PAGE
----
Requested hike in homeowners' insurance won't pass muster

January 8, 2014 

Insurers must have taken it literally when they attended their last industry convention and some inspirational speaker encouraged them to “reach for the skies” or “aim high” or “dare to dream big.” For those insurers are asking for another big rate increase in North Carolina for homeowners’ insurance rates, an average boost of 25 percent.

Now, this is the first volley in a game the industry plays periodically. First, it puts in for a huge rate hike, then Insurance Commissioner Wayne Goodwin expresses shock and chagrin and then he does a little rhetorical blast on the industry. In the end, the industry settles for a smaller hike rather than go to court to fight Goodwin.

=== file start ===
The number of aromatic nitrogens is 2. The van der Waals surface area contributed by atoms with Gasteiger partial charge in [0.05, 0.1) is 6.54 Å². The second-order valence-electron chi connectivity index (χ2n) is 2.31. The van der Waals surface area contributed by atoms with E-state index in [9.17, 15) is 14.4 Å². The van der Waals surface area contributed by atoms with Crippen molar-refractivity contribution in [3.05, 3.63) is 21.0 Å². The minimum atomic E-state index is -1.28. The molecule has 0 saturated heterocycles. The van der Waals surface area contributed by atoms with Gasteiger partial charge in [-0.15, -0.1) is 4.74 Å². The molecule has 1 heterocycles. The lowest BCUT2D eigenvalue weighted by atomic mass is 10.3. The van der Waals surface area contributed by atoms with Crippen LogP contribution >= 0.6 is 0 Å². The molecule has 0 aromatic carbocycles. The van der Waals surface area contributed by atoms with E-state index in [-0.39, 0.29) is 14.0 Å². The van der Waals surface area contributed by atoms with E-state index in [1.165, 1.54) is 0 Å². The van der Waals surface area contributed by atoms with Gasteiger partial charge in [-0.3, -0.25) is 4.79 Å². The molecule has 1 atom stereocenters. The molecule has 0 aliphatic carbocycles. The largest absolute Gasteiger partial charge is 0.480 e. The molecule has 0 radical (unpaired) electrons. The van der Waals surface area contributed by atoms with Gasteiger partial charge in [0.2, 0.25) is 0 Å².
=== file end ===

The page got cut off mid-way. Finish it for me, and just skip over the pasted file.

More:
But it must be said that 25 percent is a doozie of a request. Even Goodwin seemed genuinely shocked at that amount after an increase just last year, saying he was “appalled” and urging insurers to just withdraw the request. He said he wouldn’t even think of a settlement conference that started at 25 percent.

Increases would vary depending where people lived. Some beach homeowners would pay 35 percent more under the industry request, but other homeowners might get a slight decrease.

The insurers, through the N.C. Rate Bureau, defend the rate hike requests as necessary when they face lots of claims. Some companies won’t write insurance for homeowners unless those individuals also buy car insurance from them.

Goodwin, who has certainly been a consumer-friendly commissioner, is the one who stands between policy-holders and excessive rates, and this kind of request demonstrates why it’s important that the commissioner have the power he has. There have been flirtations with changing that on the part of some lawmakers in the General Assembly.

But it should not change. Now, let the dance begin.

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